Ish Gets Real

I am among those hopeful thru-hikers who have researched, surfed the net, watched YouTube videos, made best-friends-for-life at REI, and perhaps, like me, made a spreadsheet listing gear items, sorted by category, price and weight. On my Outlook calendar anything thru-hike-related is colored in a rust-orange shade. On paper I couldn’t be more prepared.

But I haven’t backpacked since 2002 or maybe even 2001, and the last time I day hiked on the AT (in Massachusetts, near North Adams) was in 2003.  Nevertheless, I am,  you know, special because I’m a hopeful thru-hiker.

In a few days I’m going to the annual Gathering hosted by the Appalachian Long Distance Hikers Association, or ALDHA, in Abingdon, Virginia.  There are several options for where to stay while at the Gathering. ALDHA has gotten discounted hotel rates for attendees and an RV lot and private campgrounds are available.  Also, as their website states, there are “plenty of tenting spaces in an open field right onsite.”  I haven’t camped since 2002 or maybe even 2001, but since I’m that special breed, the hopeful thru-hiker, obviously I would pitch my Nemo Hornet in the open field right onsite.

I’ve never staked my Nemo Hornet outside. It’s never been outside except for the trip from REI to home.

For days I have grown more and more anxious thinking about getting to Abingdon before nightfall, finding a spot in the open field right onsite and pitching my tent, possibly for the second time ever. I researched the hell out of the tent before I bought it, of course, and I can put it together inside after many hours of practice.

Finally, this morning, panic and common sense forced me to acknowledge my limitations. My plan to tent outside was driven by ego and a sense of superiority, of how special I am because I’m a hopeful thru-hiker – although I’ve never pitched my tent.

Before I even had coffee this morning I called and booked a room at a hotel in Abingdon. The relief this brought me shifted my mindset about the Gathering. I am now focused on the program and excited to hear the speakers and meet experienced hikers.  I might even get some tips on things like selecting a good site to pitch a tent.

But it gets real next week, when I do my first shake-down hike. More about that soon. Right now I have to get busy learning how to stake out my tent in the real world.

Photo of my gear. Because every hopeful thru-hiker does it.

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Comments 7

  • Ruth morley : Oct 3rd

    Hi Ruth! Nice to meet another person with this name.

    It sounds like our paths have been similar, with a year between us. I did all the researching, purchasing, planning, etc. last summer, fall and winter. I had done lots of hiking, including a weeklong shakedown hike in the AT. I was ready! I hit the trail this past July, planning on 3 months this year, 3 next year. But after 1 month, I had to head for home. Tendinitis in the right tibia, plantar fasciitis in the left foot. I plan on going back next spring.

    I’m telling you all of the this to explain my advice for you: start now preoaring your feet and ankles for hard work each day. Look on the internet for good foot strengthening exercises to do. One thing I do is as stand on one foot (barefoot) as long as you can, first on a hard floor, then on carpet, then a bosu ball at the gym. Try looking around and even closing your eyes. Hard but effective.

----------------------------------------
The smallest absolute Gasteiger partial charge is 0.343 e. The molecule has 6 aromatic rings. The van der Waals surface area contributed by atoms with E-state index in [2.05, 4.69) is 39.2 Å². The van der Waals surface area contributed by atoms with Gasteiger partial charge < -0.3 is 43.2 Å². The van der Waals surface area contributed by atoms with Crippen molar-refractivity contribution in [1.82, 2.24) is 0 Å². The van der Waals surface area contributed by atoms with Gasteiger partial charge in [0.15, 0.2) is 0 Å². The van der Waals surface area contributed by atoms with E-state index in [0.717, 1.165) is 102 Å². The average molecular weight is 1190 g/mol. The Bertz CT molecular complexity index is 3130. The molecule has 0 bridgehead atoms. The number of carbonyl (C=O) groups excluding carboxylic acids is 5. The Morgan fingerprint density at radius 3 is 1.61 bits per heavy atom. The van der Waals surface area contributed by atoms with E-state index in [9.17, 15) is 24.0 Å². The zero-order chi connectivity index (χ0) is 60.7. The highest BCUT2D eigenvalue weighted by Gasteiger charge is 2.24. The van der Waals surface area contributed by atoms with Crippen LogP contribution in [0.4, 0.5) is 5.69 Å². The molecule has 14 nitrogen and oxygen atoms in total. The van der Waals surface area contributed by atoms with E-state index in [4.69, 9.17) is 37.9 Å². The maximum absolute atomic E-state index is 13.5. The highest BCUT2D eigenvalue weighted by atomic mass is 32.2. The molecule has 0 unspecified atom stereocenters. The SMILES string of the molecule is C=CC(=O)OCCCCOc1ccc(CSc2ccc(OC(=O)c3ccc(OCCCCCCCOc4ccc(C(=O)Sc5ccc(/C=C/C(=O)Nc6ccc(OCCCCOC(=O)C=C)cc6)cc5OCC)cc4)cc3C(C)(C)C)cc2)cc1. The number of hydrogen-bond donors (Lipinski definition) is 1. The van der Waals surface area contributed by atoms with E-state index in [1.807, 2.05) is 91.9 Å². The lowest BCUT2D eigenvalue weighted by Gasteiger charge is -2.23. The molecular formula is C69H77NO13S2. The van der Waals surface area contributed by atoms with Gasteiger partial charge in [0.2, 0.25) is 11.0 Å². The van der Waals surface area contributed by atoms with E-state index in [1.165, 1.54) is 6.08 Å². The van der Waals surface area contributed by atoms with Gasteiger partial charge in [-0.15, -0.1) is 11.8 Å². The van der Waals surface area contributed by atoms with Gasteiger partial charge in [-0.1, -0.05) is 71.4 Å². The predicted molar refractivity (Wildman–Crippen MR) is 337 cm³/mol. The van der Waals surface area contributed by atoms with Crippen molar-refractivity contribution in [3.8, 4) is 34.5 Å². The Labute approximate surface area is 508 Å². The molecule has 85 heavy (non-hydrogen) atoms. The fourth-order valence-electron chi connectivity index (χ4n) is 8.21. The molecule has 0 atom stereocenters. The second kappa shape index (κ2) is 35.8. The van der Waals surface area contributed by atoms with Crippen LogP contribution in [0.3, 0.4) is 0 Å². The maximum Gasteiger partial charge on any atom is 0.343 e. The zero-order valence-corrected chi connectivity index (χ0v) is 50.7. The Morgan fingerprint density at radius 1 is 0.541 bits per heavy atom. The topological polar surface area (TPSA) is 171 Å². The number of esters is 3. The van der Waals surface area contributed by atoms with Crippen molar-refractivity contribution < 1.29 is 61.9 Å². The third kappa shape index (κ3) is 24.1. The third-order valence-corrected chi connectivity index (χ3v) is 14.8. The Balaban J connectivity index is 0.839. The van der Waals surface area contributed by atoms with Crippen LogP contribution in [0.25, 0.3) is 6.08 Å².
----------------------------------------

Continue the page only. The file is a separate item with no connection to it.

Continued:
I want to be the only Ruth who had to cut her trip short. Your tent will be fine. Prepare your body!

    Best of luck. I’ll continue to follow your journey. You can find mine in the Trek class of 2017.

    • Ruth Nasrullah : Oct 3rd

      Thanks for the advice. Being forced off by injury is my biggest fear – well, spiders are actually my biggest fear, but I really don’t want to be forced off by injury.

      Were the two injuries related or just bad luck you got both?

  • Joshua Johnson : Oct 4th

    Ya, definitely prepare your body. Do the shakedown hike but also start a daily regimen. You can do some SUPER easy, low impact exercises like walking (for the legs) and planking (for the core). I would focus on those two areas (legs and core). Lastly, learn to hydrate if you don’t already. Find out how much water your body needs and at the VERY least start getting the recommended amount several days before you hit the trail so your body is ready. This should help your body a ton! Well wishes and good luck on your journey.

    • Ruth Nasrullah : Oct 4th

      Thanks Joshua. I recently got a Planet Fitness membership. Their staff helped me put together a program targeted toward hiking, pretty similar to your suggestions (except the water – thanks for that suggestion). If I can just discipline myself to go every day…

      On other fronts, I finally took my tent out to the backyard and staked it out.

  • Teej : Oct 29th

    “I finally took my tent out to the backyard and staked it out.”

    Now do it over and over, in the rain and the dark, until it’s second nature and quickly done.
    Practice is the one thing new hikers always seem to forget!

    • Ruth Nasrullah : Oct 29th

      You got that right!


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